I remember one particular boy, about 8 years old. After measuring his feet and trying on his shoes, he refused to keep his shoes on. He asked me to take them off and put his old, broken shoes back on. I was sad. I was sad that it seemed he was not as excited about his shoes as I was giving them to him. So with a heart full of sadness I watched him return to his seat. He didn’t know that I was watching him, but I saw him quietly return to his seat and sit down. Suddenly he hugged his shoes tightly with both arms and kissed them over and over again. My heart lifted. He was so happy and proud of his new shoes, and it warmed my heart that he hadn’t rejected the shoes, he had simply wanted to have a special moment with them first.  

What surprised you most about what you saw while there?

I was astonished by the amount of work, support and thoughtfulness behind each program that Feed the Children takes on to drive toward a better tomorrow. I was absolutely amazed by how much Feed the Children does and how immersed they are in the communities. They know these kids by name—they know their parents, their family history, and see each child as the most important gem on earth. It was incredibly beautiful to see, and I will forever be a lifetime advocate and fan of Feed the Children.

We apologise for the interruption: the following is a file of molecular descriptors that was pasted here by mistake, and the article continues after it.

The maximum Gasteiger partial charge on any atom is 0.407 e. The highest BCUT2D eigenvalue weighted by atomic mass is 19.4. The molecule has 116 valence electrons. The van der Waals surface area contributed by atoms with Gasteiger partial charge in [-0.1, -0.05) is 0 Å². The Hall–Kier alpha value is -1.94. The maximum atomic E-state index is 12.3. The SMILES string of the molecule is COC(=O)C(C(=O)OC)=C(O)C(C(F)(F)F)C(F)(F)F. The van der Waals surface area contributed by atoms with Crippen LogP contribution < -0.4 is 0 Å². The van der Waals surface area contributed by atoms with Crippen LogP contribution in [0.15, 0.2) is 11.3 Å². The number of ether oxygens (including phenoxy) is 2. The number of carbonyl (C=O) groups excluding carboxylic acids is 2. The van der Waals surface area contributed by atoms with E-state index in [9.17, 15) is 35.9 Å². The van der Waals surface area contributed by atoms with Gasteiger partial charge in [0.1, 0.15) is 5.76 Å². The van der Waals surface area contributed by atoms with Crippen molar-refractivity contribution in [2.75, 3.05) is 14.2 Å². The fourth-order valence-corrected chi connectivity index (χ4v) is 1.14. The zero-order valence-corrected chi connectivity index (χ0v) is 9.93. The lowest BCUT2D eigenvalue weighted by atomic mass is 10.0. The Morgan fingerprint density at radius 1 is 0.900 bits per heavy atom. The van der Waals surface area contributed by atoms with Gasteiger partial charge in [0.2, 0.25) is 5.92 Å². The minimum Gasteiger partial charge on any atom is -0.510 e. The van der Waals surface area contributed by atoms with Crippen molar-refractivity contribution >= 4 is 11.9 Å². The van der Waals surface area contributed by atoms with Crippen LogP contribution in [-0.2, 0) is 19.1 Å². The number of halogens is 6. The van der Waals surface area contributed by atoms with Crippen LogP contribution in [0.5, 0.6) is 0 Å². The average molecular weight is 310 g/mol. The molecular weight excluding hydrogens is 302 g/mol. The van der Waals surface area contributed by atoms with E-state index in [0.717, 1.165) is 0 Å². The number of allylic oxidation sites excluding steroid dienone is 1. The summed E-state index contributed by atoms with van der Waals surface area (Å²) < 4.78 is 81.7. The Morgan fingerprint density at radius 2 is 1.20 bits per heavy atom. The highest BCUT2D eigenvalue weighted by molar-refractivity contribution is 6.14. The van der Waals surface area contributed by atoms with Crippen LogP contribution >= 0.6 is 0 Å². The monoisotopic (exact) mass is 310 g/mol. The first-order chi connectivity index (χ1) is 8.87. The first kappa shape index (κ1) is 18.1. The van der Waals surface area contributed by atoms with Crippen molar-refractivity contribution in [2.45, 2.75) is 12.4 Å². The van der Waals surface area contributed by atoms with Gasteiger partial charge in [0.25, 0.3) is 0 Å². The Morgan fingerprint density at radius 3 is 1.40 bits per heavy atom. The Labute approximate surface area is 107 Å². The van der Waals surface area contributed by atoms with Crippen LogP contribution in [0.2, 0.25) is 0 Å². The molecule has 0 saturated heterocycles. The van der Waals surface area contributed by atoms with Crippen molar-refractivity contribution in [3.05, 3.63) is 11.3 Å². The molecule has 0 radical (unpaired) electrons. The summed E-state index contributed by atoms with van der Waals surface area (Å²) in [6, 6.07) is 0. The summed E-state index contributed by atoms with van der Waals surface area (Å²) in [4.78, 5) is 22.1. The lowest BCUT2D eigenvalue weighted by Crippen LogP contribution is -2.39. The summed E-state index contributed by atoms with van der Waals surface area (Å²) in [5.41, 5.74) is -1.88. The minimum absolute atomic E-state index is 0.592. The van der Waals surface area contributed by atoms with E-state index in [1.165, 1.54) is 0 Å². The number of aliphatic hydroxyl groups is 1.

What did you take away from this experience?

Screen Shot 2015-06-03 at 10.58.51 AM

This experience was inspiring… the people, the work, the effort it takes… everywhere I turned I saw and learned something new. It truly takes a community of people who are hopeful about the future and want a brighter future to lift a community out of poverty. And the reality is that it doesn’t happen overnight. It takes time, hard work, and unwavering commitment from a whole lot of people. 

~

Here at Feed the Children, we appreciate the commitment of TOMS and all of our partners! Through their support, we are making a difference in the lives of children in Nicaragua and around the world. To learn more about our international work, click here

A Well in Malawi: In Celebration of #WorldWaterDay

“Water is life. Children are the leaders of tomorrow. Thank you Feed the Children for investing in our future generation.” -Josophat